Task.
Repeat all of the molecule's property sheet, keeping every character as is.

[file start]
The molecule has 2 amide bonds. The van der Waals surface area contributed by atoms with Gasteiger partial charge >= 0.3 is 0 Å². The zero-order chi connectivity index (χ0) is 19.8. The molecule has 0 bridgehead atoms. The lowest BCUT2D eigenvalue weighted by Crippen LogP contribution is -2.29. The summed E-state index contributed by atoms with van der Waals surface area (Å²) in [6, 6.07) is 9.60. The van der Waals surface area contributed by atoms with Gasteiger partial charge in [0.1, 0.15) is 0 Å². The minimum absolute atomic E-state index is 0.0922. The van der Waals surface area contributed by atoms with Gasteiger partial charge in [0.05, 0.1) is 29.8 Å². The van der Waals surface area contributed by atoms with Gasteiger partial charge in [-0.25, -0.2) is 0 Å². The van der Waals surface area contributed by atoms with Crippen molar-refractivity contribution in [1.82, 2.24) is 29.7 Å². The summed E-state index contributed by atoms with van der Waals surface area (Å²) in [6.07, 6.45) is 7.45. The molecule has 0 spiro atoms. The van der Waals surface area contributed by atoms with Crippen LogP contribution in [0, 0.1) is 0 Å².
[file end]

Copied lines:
The molecule has 2 amide bonds. The van der Waals surface area contributed by atoms with Gasteiger partial charge >= 0.3 is 0 Å². The zero-order chi connectivity index (χ0) is 19.8. The molecule has 0 bridgehead atoms. The lowest BCUT2D eigenvalue weighted by Crippen LogP contribution is -2.29. The summed E-state index contributed by atoms with van der Waals surface area (Å²) in [6, 6.07) is 9.60. The van der Waals surface area contributed by atoms with Gasteiger partial charge in [0.1, 0.15) is 0 Å². The minimum absolute atomic E-state index is 0.0922. The van der Waals surface area contributed by atoms with Gasteiger partial charge in [0.05, 0.1) is 29.8 Å². The van der Waals surface area contributed by atoms with Gasteiger partial charge in [-0.25, -0.2) is 0 Å². The van der Waals surface area contributed by atoms with Crippen molar-refractivity contribution in [1.82, 2.24) is 29.7 Å². The summed E-state index contributed by atoms with van der Waals surface area (Å²) in [6.07, 6.45) is 7.45. The molecule has 0 spiro atoms. The van der Waals surface area contributed by atoms with Crippen LogP contribution in [0, 0.1) is 0 Å².